How to cope with post-partum depression during COVID-19?
Women who become mothers during the COVID-19 era are likely at higher risk for poor mental health outcomes because of the anxiety and depression. The transition into motherhood is a vulnerable one. Research and studies have found that women are more at risk of experiencing anxiety or depression during pregnancy than at any other time in their lives in this period, especially due to new challenges.
Many of them will experience a postpartum mood disorder and women who struggle with anxiety or depression may continue to experience symptoms throughout her life. In the era of social distancing, the support systems that usually promote mental health during the vulnerable transition into motherhood, such as social support from family members and friends are missing. This makes new mothers even more at risk for mental health issues.
There are other factors that may contribute to increased rates of post-partum mood disorder during the COVID-19 pandemic, as well. They include:
- Stay-at-home mandatory situations like lockdown
- Wondering when the pandemic will be over and when life can go back to normal
- Worrying about catching the virus or a loved one catching it
- Worrying about transmitting the virus to your baby
- Hospitals limiting or banning birth support persons like husband, mother etc.
- Having to rethink and rescheduling your expectations about your birth experience and days after delivery
- Worrying about picking up COVID-19 while in the hospital and during follow-ups
- Being pregnant and having other young children to care for
The symptoms of anxiety and depression can include:
- Changes in sleep patterns
- Eating more or less than usual
- Constant fatigue
- Difficulty concentrating
- Losing interest in things that used to bring you joy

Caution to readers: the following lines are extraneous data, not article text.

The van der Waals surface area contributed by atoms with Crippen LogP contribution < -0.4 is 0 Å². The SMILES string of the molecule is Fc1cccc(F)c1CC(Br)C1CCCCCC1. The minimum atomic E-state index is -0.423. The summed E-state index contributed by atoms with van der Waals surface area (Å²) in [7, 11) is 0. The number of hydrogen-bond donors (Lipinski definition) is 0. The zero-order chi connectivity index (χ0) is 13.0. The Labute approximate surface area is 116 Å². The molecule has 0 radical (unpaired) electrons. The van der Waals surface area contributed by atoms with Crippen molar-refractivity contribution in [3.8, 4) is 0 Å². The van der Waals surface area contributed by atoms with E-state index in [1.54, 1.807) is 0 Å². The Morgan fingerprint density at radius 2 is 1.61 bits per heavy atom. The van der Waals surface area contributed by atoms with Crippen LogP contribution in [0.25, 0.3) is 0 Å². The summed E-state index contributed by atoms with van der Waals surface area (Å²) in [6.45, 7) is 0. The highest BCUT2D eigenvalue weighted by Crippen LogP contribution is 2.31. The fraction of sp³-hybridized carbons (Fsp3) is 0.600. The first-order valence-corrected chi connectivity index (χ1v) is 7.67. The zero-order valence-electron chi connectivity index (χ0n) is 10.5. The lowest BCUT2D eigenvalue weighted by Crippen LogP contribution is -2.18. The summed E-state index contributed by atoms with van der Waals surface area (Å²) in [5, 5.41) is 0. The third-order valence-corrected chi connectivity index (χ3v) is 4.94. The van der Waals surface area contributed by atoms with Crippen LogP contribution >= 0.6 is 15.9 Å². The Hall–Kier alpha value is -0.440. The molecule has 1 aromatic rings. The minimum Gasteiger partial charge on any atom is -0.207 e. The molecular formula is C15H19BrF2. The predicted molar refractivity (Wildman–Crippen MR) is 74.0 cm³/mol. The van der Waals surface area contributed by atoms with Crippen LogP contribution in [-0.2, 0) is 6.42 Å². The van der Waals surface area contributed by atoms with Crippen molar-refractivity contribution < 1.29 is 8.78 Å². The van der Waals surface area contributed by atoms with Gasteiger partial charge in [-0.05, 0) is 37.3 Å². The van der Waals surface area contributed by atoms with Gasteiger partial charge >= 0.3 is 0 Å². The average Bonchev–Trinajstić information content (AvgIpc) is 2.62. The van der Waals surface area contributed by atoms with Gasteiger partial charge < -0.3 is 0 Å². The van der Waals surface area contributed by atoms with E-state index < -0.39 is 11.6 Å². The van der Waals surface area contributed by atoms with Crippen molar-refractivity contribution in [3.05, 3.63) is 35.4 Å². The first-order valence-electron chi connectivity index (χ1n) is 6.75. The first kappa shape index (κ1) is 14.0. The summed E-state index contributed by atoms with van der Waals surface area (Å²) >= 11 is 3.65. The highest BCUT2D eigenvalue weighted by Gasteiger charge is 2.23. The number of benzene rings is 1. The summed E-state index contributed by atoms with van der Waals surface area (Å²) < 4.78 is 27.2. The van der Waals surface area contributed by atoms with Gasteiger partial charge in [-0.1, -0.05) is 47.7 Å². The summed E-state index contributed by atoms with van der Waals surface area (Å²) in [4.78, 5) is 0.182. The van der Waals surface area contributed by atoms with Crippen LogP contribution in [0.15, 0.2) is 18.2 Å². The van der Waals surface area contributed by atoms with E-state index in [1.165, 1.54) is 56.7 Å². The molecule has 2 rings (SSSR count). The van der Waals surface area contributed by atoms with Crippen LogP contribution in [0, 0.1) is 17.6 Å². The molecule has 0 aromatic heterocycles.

- Worrying about things you did not use to worry about
- Feeling sad or stressed
How to overcome postpartum mood disorder during the COVID-19 pandemic?
Communicate with family & friends: Support of family and friends is extremely important to ladies with postpartum depression. One should not hide the symptoms but try and discuss with relatives, friends and loved ones.
Connect with your loved ones digitally: There are plenty of tools available for you to video chat with family and friends. Phone calls are good as well, but video chats will help strengthen your connection with others from the safety of your home using your phone, tablet or computer.
Lifestyle Changes: You’ve already made changes during your pregnancy, but there are other important lifestyle changes you should consider as a mother. These tips may be especially helpful if you are suffering from depression or anxiety.
Seek professional help: Reaching out to professional doctors and therapists is highly important and recommended. Many doctors are now using telemedicine to connect with their patients. This allows you to receive care from the safety and comfort of your home. Medication, typically antidepressants, may be prescribed to help manage your PPD or PPA in conjunction with other treatments. These may take a couple weeks to become fully effective.
Eat healthy & exercise: Eat well, get adequate rest and include physical activity, such as a walk with your baby, in your daily routine. Exercise releases endorphins which combat stress and can boost your mood.
Make time for yourself: Remember, taking care of your baby includes taking care of yourself. Do something that you enjoy, such as crafting, solving a puzzle, listening to music or watching your favorite movie.
Avoid over exposure to sensational media: Ensure your media intake is reliable and limited. Try not to watch the news while you are going to bed or immediately after waking up.
Remember, taking care of your emotional needs and adapting to new ways to stay socially connected can not only help you stay calm and be happier but can also reduce unnecessary pressure on your immune system.